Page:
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This is the first in a series of regular updates I plan on writing in the months to come to friends, colleagues, supporters, and other interested parties.

It's no secret as to what I will be doing. As this update is being posted on the web, I will be in route to the federal penitentiary in Oakdale, Louisiana. A six-month sentence awaits me. One hundred and eighty-two days of confinement in a minimum-security facility.

Some readers might question why I am so open and public about what I will be doing in the days ahead. Most of you who have followed my battle against the federal government know it is not my style to shy away or stay low key about what happened to me. I have tried to be open and up front through this entire five-year ordeal, and I can think of no valid reason why I should "go underground." I take this approach for several reasons.

First of all, I have no reason to slip away from public view or to hide what has happened to me in any way. The system let me down, and I was wronged. I am the first person to ever be convicted in a federal court in this country that was charged with false statements, yet not allowed to confront my accuser or see the handwritten notes of my conversation. For the rest of my life, I will fight this injustice, and I will certainly not "hide my head in shame" for something that was done to me, not by me.

Secondly, it makes sense to give periodic reports to so many of you who have followed my career for so many years. When I return to my home and to my friends in six months, I will not have to spend lots of time explaining to person after person "how it was" at Oakdale. You will be reading about my experiences on a regular basis.

I will not be the first to write from prison…not by a long shot. I am inspired by the fact that some of the world's most important literature was drafted and often written while the author was behind bars.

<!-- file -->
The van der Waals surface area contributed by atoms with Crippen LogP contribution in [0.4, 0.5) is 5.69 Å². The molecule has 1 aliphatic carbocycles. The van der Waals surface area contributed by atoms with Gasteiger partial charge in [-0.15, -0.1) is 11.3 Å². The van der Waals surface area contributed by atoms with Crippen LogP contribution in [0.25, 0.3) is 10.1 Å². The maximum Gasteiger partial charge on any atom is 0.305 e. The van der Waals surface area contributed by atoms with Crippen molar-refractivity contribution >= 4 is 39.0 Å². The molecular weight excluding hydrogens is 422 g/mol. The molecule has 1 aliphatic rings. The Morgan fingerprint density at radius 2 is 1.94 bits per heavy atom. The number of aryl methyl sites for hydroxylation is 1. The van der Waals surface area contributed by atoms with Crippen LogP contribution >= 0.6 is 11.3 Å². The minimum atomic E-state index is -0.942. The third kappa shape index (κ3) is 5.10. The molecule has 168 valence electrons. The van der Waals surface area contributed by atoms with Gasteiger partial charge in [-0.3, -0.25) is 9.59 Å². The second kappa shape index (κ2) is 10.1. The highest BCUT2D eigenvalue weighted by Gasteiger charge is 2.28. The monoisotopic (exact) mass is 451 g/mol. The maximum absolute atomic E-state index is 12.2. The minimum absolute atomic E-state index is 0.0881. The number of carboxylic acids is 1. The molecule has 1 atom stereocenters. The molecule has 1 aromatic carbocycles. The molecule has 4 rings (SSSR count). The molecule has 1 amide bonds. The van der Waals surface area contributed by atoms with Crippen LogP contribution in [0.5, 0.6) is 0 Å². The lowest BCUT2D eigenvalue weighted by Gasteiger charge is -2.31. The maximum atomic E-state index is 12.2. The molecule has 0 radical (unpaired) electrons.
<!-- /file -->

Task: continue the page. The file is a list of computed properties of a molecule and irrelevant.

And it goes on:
Dostoevsky spent four years in a Siberian prison where he bitterly "roughed out" some of his most well known works, including Crime and Punishment, as well as his grand autobiographical work, The Idiot.

Sir Walter Raleigh wrote The History of the World, as well as many of his poems while in prison in the Tower of London in England. Plato transcribed Socrates' last words in prison, and Saint Paul, we are told, wrote some of the New Testament, the very word of God, while imprisoned.

Right now, I am reading Solzhenitsyn's first book, One Day In the Life of Ivan Denisovich. This book covers a period in Russian history in the 1950s when he was unjustly imprisoned. In our lifetime, Martin Luther King wrote his famous Letter From the Birmingham Jail. If you want to take it to the extreme, I have even read of Cuban poet Roberto Marteen Perez who served 28 years in a prison cell measuring four feet by four feet. He wrote poems to the love of his life in his own blood.

What I hope to share with my friends in the weeks to come is of minor consequence compared to these important writings. I just make the point, that far from stifling one's thought process, prison might even allow someone like me the opportunity to think about my life in an uncluttered way, and focus on the simple priorities that make it easier on any of us to make it through our day.

One thing that I will surely do is read a great deal. As I understand the rules of any federal prison, a prisoner cannot receive any hardback books through the mail from his home or from friends. Only paperbacks. By stroke of luck, the LSU Book Fair was held a few weeks ago. I bought 125 paperbacks. I took pleasure in picking out older books I read many years ago that I will now re-read, as well as some titles I always wanted to read but never got around to.